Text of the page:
The Nanavati-Mehta Commission does not discuss this aspect at all. Instead, it inferred that there was a conspiracy, and that those who confessed to their crime in their testimonies to the police and the magistrate procured petrol, circulated false rumour, stopped the train and entered coach S-6 to harm the Ramsevaks.

The commission rejects the suggestion that the fire could have broken out as a result of short-circuit in the coach. On the basis of testimonies, the commission also rejects the suggestion that it was likely that a passenger was cooking food or preparing something on a stove and for some reason the stove got overturned and that led to the fire.

The Banerjee Committee, however, believed that this was a possibility, because the train was overcrowded, and 90 per cent of the occupants were Ramsevaks. It recorded a piece of evidence of cooking inside the coach by Ramsevaks on their way to Ayodhya. Its report cited other possible instances such as careless smoking and the throwing of cigarette butts without extinguishing them.

According to the Banerjee Committee, the fire could have been an accidental one which engulfed the coir, the foam and the latex used to make the berths and the luggage of the passengers, and was not a deliberate attempt.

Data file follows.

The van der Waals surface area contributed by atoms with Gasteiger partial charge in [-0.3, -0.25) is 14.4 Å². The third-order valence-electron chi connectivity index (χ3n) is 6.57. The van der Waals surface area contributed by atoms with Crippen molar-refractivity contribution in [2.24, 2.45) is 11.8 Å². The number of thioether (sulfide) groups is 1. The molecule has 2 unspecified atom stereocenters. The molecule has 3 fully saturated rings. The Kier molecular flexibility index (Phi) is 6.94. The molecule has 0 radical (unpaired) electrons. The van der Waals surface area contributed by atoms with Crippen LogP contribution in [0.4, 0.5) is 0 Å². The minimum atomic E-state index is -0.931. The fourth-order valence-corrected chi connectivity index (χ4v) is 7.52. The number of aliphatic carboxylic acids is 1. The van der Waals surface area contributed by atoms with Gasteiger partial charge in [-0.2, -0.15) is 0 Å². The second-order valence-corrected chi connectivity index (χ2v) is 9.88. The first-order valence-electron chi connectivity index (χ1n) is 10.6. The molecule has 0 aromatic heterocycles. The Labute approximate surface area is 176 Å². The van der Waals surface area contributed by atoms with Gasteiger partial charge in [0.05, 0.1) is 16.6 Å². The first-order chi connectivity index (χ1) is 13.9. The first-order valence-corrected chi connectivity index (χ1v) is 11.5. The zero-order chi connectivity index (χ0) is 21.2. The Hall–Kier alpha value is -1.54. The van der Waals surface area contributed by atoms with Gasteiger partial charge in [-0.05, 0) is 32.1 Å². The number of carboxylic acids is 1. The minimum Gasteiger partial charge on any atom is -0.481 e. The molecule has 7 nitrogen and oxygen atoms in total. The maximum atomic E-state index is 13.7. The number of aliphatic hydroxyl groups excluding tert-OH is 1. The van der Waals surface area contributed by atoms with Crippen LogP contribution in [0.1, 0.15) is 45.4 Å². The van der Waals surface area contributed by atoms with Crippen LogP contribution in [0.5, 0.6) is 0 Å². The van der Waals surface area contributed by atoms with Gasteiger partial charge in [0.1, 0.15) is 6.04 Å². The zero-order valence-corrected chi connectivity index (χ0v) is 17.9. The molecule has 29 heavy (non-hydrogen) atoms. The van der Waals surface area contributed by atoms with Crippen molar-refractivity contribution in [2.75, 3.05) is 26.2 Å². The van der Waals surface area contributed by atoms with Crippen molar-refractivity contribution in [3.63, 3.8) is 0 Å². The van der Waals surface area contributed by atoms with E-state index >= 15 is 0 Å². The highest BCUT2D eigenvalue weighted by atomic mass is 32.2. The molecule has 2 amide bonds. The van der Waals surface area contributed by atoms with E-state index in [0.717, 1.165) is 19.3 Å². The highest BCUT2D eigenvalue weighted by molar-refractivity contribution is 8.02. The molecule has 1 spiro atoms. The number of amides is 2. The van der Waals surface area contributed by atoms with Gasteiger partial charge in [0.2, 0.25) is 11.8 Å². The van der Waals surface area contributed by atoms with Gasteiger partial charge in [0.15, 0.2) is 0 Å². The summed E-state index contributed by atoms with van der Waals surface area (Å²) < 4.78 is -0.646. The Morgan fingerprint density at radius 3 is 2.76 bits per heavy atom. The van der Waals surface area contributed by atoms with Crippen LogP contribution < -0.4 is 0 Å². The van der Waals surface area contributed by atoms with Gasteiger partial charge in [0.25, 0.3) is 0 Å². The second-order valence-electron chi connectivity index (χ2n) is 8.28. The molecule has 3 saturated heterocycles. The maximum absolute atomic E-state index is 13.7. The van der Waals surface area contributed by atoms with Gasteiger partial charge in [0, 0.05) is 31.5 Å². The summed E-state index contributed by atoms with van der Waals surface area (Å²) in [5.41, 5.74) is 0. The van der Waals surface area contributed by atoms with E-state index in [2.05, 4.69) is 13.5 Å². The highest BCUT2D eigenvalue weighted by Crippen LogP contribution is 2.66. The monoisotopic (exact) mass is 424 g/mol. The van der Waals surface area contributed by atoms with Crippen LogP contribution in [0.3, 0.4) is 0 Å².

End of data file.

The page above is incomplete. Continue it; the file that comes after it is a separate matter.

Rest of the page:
Significantly, even as the Nanavati-Mehta Commission claims that the Part I report focussed on the Godhra tragedy, its clean chit to Modi, in the concluding paragraph, is sure to raise eyebrows about its purported objectivity. It states: There is absolutely no evidence to show that either the Chief Minister and/or any other Minister(s) in his Council of Ministers or Police Officers had played any role in the Godhra incident or that there was any lapse on their part in the matter of providing protection, relief and rehabilitation to the victims of communal riots or in the matter of not complying with the recommendations and directions given by the National Human Rights Commission.

It is intriguing that the commission, which will go into this issue in-depth in Part II of its report, found it too compelling to reveal its conclusion alone in Part I. In Paragraph 18, the commission says: We have now completed the scrutiny of the material in respect of the post-Godhra incidents. Even after consideration thereof, we do not find anything therein establishing any connection between them and burning of coach S-6 of Sabarmati Express train at Godhra, and therefore, we have thought it fit to submit our report in respect of the Godhra incident now, without waiting for completion of the report regarding the post-Godhra incidents.

This indeed turns upside down the popular perception that the post-Godhra carnage against Muslims was carried out by Hindu fundamentalists in response to the alleged role of Muslims in burning the Sabarmati Express at Godhra.